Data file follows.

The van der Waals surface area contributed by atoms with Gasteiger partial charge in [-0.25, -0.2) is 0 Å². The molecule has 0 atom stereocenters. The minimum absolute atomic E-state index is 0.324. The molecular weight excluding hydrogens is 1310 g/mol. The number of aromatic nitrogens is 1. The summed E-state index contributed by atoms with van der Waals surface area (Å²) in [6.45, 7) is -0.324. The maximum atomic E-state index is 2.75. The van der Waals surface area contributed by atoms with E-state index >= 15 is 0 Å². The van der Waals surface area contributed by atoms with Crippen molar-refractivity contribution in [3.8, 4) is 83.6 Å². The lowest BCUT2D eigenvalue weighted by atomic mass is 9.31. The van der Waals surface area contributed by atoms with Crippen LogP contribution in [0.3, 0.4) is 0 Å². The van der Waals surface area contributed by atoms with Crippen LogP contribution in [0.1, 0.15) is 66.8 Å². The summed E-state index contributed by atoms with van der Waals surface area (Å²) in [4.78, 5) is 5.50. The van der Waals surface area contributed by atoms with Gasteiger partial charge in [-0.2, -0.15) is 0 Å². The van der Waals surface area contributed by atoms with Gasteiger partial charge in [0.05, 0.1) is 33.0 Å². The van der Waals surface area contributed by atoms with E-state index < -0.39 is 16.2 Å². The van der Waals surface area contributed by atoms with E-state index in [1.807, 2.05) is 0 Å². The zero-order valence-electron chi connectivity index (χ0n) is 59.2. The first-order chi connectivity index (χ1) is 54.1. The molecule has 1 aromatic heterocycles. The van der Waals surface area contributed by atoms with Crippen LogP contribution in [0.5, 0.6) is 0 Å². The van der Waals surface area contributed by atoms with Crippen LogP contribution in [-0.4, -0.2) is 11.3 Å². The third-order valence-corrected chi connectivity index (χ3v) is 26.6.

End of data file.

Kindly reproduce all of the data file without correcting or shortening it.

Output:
The van der Waals surface area contributed by atoms with Gasteiger partial charge in [-0.25, -0.2) is 0 Å². The molecule has 0 atom stereocenters. The minimum absolute atomic E-state index is 0.324. The molecular weight excluding hydrogens is 1310 g/mol. The number of aromatic nitrogens is 1. The summed E-state index contributed by atoms with van der Waals surface area (Å²) in [6.45, 7) is -0.324. The maximum atomic E-state index is 2.75. The van der Waals surface area contributed by atoms with E-state index >= 15 is 0 Å². The van der Waals surface area contributed by atoms with Crippen molar-refractivity contribution in [3.8, 4) is 83.6 Å². The lowest BCUT2D eigenvalue weighted by atomic mass is 9.31. The van der Waals surface area contributed by atoms with Crippen LogP contribution in [0.3, 0.4) is 0 Å². The van der Waals surface area contributed by atoms with Crippen LogP contribution in [0.1, 0.15) is 66.8 Å². The summed E-state index contributed by atoms with van der Waals surface area (Å²) in [4.78, 5) is 5.50. The van der Waals surface area contributed by atoms with Gasteiger partial charge in [-0.2, -0.15) is 0 Å². The van der Waals surface area contributed by atoms with Gasteiger partial charge in [0.05, 0.1) is 33.0 Å². The van der Waals surface area contributed by atoms with E-state index < -0.39 is 16.2 Å². The van der Waals surface area contributed by atoms with E-state index in [1.807, 2.05) is 0 Å². The zero-order valence-electron chi connectivity index (χ0n) is 59.2. The first-order chi connectivity index (χ1) is 54.1. The molecule has 1 aromatic heterocycles. The van der Waals surface area contributed by atoms with Crippen LogP contribution in [0.5, 0.6) is 0 Å². The van der Waals surface area contributed by atoms with Crippen LogP contribution in [-0.4, -0.2) is 11.3 Å². The third-order valence-corrected chi connectivity index (χ3v) is 26.6.